Battle of Merida pocket

The battle of Mérida pocket, also known as the Closing of Mérida pocket (Spanish: Cierre de la bolsa de Mérida),[2] was an action that took place during the Spanish Civil War in July 1938 in La Serena zone of Badajoz Province. A swift and decisive operation, it was masterminded and carried out by the Francoist military and ended up becoming a bloodbath for the Republican troops.

Battle of Mérida pocket
Cierre de la bolsa de Mérida
Part of the Spanish Civil War
La Serena.JPG
Landscape of La Serena where many trenches and fortifications remain to this day.[1]
DateJuly 1938
Result Nationalist victory
Spain Second Spanish Republic Francoist Spain Nationalist Spain
Commanders and leaders
Colonel Ricardo Burillo General Andrés Saliquet
General Queipo de Llano
Casualties and losses
numerous negligible

Although it was one of the major battles in the Spanish Civil War, the relevance of the closing of Mérida pocket was eclipsed by the onset of the Battle of the Ebro which took place roughly at the same time at the other end of the Republic.[3]


The Mérida pocketEdit

The Mérida pocket was the westernmost border of the Spanish Republic in 1937; protruding westwards towards Mérida, a town that had been secured by rebel forces in 1936 at the time of the Battle of Mérida. The pocket was a wedge of Republican territory between the rebel-held areas to the northwest and to the southwest until relatively late in the conflict. But in May 1938 the Francoist high command issued a plan to take this territory that had been in Republican hands since the Extremaduran front had stabilized in 1937.[3]

Allegedly there was the danger that the Republican Army from that position could easily attack the strategic town of Mérida and even cut in two the Nationalist zone —hence the notion that it was like a kind of "open" door or window that had to be closed. Therefore, after the rebel military had reached the Mediterranean in the east, the activity on the Extremaduran front was revived with the aim to conquer that territory in an operation named "Closing of Mérida pocket".[4]

The battle and its aftermathEdit

The offensive was planned by the Francoists in two phases: First the line of the high course of the Zújar River was reinforced between the 14 and 20 June. Secondly the offensive would be carried out between 20 and 24 July encircling and trapping the Republican troops entrenched in the place. The swiftly-executed rebel pincer movement from the flanks of the pocket caught the Republicans by surprise.[3]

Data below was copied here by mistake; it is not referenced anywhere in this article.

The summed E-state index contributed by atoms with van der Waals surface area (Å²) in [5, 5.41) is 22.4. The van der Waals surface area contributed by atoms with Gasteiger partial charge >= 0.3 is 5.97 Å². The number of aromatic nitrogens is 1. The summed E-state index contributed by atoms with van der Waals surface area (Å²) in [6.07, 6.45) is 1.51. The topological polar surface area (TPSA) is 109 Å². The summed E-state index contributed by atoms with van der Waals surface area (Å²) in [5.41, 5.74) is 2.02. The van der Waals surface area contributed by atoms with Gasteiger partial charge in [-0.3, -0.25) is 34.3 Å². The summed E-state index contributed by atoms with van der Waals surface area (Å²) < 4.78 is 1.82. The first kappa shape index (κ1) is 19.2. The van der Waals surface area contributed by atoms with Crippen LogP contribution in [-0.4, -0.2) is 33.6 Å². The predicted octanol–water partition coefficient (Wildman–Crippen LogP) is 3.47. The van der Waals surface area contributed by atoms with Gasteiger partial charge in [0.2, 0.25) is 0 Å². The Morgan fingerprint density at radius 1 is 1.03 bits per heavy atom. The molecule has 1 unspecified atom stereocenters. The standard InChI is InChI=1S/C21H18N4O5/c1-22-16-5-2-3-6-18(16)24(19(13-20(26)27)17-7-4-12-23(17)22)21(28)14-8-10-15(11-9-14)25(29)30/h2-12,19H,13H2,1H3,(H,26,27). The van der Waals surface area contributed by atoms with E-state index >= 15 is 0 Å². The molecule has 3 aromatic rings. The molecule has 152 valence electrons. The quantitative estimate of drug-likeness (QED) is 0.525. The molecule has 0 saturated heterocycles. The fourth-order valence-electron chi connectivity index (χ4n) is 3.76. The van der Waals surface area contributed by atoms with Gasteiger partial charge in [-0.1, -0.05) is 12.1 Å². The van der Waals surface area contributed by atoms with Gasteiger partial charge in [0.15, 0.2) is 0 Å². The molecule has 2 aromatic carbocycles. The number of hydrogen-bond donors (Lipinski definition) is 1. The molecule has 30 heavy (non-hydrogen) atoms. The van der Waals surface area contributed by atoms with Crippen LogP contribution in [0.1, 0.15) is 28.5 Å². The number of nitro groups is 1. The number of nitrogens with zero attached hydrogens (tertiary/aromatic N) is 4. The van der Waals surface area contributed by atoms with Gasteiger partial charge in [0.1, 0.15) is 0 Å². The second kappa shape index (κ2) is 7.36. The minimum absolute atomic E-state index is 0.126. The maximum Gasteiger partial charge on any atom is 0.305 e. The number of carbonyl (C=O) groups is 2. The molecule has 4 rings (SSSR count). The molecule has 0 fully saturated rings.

The battle began when rebel forces of General Saliquet from the north advanced southwards on 20 July. After four days of pounding enemy lines they met the northwards advancing armies of General Queipo de Llano at Campanario on 24 July. The combats resulted in a massive slaughter of loyalist troops belonging to the Extremaduran Army (Ejército de Extremadura) led by Colonel Ricardo Burillo. The fast victory allowed the Francoist territory to expand eastwards, reaching La Jara comarca in Toledo Province.[5]

This rebel military operation was responsible for one of the greatest losses in human lives among Spanish Republican Army soldiers in Extremadura. Among the units annihilated by heavy rebel fire after getting caught at the end of the pocket were the 91st Mixed Brigade and the 109th Mixed Brigade.[6][7] The Republican soldiers who surrendered were interned at the concentration camp in Castuera, where a number of them would be shot.[1] Colonel Ricardo Burillo, who had been commander of the Extremaduran Army since 24 November 1937 was abruptly dismissed on 31 July and replaced by Colonel Adolfo Prada.[8]

See alsoEdit


  1. ^ a b La Serena Civil War Website
  2. ^ José Manuel Martínez Bande, (1981); La batalla de Pozoblanco y el cierre de la bolsa de Mérida, Editorial San Martín, 1981
  3. ^ a b c Francisco Alía Miranda, Angel Ramón del Valle Calzado & Olga M. Morales Encinas, La guerra civil en Castilla-La Mancha, 70 años después. p. 515
  4. ^ AGC. Documentación Nacional. Cuartel General del Generalísimo. L.370, C.11. Acta firmada el 2 de julio por el general Franco, en la que aconseja la supresión de la bolsa de Mérida.
  5. ^ Lucas Molina Franco, Pablo Sagarra & Óscar González, Grandes batallas de la Guerra Civil española 1936-1939
  6. ^ "República - EPR - 109 B.M." Retrieved 22 October 2017.
  7. ^ Carlos Engel, Historia de las Brigadas Mixtas del E. P. de la República, 1999
  8. ^ Francisco Moreno Gómez. La Guerra civil en Córdoba (1936-1939). Alpuerto. 1985, p. 616

External linksEdit